Key outputs identified by this workgroup

• Characterize genetic risks for preterm birth and stillbirth, and identify potentially modifiable environmental influences, especially for LMICs

• Intensively characterize the "envirome" (xenobiotics, microbiomes, environmental influences) relative to the global risks for preterm birth and stillbirth

4. Epidemiology of preterm delivery

Overarching goal

To improve collection, analysis, interpretation, and application of epidemiological data as a basis for interventions to reduce preterm birth

Key outputs identified by this workgroup

• Improve descriptive epidemiology of preterm birth

• Improve analytical (risk factor identification) epidemiology

• Strengthen data collection and analysis capacity to inform health care policy

5. Stillbirth epidemiology

Overarching goal

Stillbirths are an important indicator of women's health, and accurate collection of data will help influence health care providers and policymakers to improve maternal and child health

Key outputs identified by this workgroup

• Ensure the collection of comparable data of high-quality, and build capacity

• Develop uniform classification for stillbirths

• Develop targeted and in-depth population based studies

• Inform evidence-based policies and interventions

6. Intervention development

Overarching goal

Generate knowledge to develop new capacities and strengthen existing capacities to improve birth outcomes

Key outputs identified by this workgroup

• Set and disseminate research priorities

• Complete prioritized research and share results

• Strengthen research capacity

7. Prioritization of interventions for scaling up

Overarching goal

Reduce stillbirths and mortality due to preterm birth through development and application of dynamic processes that engages stakeholders for prioritization of evidence-based and context-specific interventions, delivered with high coverage and equity

Key outputs identified by this workgroup

• Advocate use of evidence in prioritization among stakeholders

• Ensure inclusion of preterm birth and stillbirth interventions into existing prioritization processes

• Select best intervention candidates for scale-up in health facilities

• Select best intervention candidates for scale-up in communities and homes

8. Community-based strategies and constraints

Overarching goal

To achieve the maximum reduction in stillbirths and neonatal deaths due to preterm births by implementing effective community-based approaches at high coverage within the continuum of maternal and newborn care. (We aim to achieve by 2020, a one-third reduction in stillbirths and two-thirds reduction in neonatal mortality due to preterm birth in 68 high mortality countries)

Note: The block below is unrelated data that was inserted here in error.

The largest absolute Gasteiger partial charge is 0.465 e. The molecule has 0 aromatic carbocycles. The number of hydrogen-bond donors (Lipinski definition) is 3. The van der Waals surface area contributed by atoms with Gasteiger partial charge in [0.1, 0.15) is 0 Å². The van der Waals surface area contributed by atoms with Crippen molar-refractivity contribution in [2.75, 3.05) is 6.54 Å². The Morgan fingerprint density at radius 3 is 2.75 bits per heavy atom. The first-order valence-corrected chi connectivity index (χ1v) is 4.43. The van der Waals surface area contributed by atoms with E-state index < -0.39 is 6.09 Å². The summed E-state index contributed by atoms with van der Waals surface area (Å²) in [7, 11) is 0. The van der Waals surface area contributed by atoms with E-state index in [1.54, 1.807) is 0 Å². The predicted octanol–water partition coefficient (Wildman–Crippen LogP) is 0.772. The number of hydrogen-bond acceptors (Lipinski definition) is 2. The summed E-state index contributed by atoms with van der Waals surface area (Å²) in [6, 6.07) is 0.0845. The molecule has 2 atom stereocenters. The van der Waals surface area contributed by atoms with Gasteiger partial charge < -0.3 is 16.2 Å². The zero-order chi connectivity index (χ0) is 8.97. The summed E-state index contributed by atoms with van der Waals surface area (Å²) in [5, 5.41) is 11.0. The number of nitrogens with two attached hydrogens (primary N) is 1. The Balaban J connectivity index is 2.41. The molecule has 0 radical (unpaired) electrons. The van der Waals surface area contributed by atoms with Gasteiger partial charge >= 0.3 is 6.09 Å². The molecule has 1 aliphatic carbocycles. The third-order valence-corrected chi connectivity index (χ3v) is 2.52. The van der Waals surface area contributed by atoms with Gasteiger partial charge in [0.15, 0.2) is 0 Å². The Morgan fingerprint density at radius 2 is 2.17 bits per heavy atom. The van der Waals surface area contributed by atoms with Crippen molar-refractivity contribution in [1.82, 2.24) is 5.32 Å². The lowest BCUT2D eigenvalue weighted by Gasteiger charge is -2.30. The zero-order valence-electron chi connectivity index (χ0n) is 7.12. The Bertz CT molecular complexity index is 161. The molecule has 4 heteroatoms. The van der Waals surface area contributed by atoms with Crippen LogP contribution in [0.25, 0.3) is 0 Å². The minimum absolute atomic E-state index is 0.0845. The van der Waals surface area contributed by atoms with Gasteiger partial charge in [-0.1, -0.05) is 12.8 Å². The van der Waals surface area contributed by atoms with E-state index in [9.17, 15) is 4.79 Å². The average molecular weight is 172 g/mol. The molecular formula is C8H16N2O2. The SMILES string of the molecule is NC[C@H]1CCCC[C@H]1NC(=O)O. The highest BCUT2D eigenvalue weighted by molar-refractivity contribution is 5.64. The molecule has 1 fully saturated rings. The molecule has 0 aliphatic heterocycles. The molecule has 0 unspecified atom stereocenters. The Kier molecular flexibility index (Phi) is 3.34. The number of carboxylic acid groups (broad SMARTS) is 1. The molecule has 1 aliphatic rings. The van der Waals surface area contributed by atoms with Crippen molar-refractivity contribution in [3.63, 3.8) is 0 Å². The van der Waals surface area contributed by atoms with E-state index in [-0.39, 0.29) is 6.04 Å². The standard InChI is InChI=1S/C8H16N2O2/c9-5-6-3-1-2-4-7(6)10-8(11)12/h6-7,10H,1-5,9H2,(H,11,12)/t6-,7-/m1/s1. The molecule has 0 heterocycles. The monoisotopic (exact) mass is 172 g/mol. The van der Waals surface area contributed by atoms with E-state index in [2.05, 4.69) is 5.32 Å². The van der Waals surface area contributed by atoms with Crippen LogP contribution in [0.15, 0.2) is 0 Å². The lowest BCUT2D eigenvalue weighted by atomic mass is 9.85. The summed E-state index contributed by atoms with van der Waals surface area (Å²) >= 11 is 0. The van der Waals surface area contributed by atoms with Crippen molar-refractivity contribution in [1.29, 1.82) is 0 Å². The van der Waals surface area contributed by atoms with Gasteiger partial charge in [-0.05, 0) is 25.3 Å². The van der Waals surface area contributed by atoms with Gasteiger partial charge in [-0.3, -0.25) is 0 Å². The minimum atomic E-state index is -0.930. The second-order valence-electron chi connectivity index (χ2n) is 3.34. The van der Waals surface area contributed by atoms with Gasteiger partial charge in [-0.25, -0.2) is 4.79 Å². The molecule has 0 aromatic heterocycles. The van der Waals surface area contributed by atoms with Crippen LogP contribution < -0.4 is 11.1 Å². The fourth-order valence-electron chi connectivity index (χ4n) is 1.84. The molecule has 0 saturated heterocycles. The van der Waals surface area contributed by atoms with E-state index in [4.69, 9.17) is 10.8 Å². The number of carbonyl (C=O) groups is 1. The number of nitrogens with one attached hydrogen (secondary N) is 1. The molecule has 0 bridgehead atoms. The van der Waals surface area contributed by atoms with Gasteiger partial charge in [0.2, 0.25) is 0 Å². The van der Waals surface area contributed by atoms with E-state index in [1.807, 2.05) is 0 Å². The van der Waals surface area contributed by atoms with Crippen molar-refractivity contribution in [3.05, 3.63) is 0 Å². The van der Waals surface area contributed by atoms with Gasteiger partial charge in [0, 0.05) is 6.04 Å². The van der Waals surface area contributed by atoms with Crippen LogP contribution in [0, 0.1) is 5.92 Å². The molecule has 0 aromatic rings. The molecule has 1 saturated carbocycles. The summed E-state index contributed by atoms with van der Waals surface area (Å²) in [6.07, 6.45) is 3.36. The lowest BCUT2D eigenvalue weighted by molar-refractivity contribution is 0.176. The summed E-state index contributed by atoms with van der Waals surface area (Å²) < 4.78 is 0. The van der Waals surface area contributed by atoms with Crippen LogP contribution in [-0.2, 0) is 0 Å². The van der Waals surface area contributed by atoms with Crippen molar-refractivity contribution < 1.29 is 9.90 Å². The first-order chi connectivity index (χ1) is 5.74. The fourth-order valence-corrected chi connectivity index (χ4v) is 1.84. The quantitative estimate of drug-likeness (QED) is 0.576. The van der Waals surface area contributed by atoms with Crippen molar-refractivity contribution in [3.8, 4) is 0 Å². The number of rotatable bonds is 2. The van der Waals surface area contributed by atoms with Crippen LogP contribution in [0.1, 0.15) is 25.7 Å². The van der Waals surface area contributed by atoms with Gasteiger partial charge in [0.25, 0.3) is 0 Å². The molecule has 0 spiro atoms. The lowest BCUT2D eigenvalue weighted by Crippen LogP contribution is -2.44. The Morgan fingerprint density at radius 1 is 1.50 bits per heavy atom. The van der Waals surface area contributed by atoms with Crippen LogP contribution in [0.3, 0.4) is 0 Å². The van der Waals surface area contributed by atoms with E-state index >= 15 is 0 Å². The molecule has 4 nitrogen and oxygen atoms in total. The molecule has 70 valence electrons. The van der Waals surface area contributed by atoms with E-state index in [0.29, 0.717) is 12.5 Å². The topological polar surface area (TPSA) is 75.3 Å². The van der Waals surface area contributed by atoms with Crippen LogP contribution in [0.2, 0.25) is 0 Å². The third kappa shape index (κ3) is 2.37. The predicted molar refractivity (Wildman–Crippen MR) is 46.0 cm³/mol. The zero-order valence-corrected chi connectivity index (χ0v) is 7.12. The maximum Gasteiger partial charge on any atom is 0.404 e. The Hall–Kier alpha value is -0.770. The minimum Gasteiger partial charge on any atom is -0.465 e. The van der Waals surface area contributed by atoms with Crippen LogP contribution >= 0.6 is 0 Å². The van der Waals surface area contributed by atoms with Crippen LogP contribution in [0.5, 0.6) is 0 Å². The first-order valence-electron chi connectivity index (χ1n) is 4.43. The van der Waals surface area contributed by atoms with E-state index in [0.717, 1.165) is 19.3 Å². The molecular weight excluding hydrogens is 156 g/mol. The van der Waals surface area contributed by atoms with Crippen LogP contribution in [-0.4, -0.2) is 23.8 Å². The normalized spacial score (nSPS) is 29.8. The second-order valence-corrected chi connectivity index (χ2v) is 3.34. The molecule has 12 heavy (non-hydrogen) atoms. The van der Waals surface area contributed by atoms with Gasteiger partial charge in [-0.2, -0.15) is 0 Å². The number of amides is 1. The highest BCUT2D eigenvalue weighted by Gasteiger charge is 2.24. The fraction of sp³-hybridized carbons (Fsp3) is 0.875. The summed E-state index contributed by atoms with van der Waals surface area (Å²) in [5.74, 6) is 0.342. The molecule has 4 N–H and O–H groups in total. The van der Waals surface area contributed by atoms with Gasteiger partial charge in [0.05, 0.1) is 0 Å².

Key outputs identified by this workgroup

• Deploy, strengthen and sustain community health workers (CHWs) at scale

• Build capacity of community to identify, promote and monitor actions

• Promote and enhance support structures for CHWs and communities

9. Facility-based strategies and constraints

Overarching Goal

By 2015 all community members will have timely access to effective, affordable and high quality facility-based maternal, newborn and child health (MNCH) care provided by informed and responsive CHWs as part of an integrated and equitable system to reduce perinatal mortality and morbidity

Key outputs identified by this workgroup

• Obtain funding dedicated to a prioritized research agenda

• Provide quality care for all community members attending health facilities

• All facilities provide core packages of MNCH services at first and referral levels—quality facility-based care is accessible to all mothers, newborns and children in a timely manner

10. Advocacy and policy

Overarching Goal

Key actors allocate sufficient resources and support policies, programs, and actions at the global, regional, national, and community levels to ensure safe full-term pregnancies and healthy newborns

Key outputs identified by this workgroup

• Increase funding for research on the scope, causes, consequences, interventions, and scaling-up of interventions for preterm birth and stillbirth

• Increase awareness of the magnitude, impact, and opportunities to reduce and prevent preterm birth and stillbirth, as they relate to the accomplishments of the MDGs

• Build financial and political support for scaling-up a core set of evidence-based, effective interventions for preventing and managing preterm birth and stillbirth, and integrate into national policies and guidelines

11. Ethics and social justice

Overarching goal

To help inform an ethically responsible and culturally appropriate response to the global burden of preterm birth and stillbirth

Key outputs identified by this workgroup

• Identify the range of ethical or social justice considerations that arise along the research pathway, from definitions to discovery, development and delivery

• Engage scientists and key stakeholders regarding the ethical and social justice considerations identified above

• Set a research agenda to address gaps in ethical guidance, policy, and cross-cultural understanding of the ethical issues surrounding the global burden of preterm birth and stillbirth

12. Resources and funding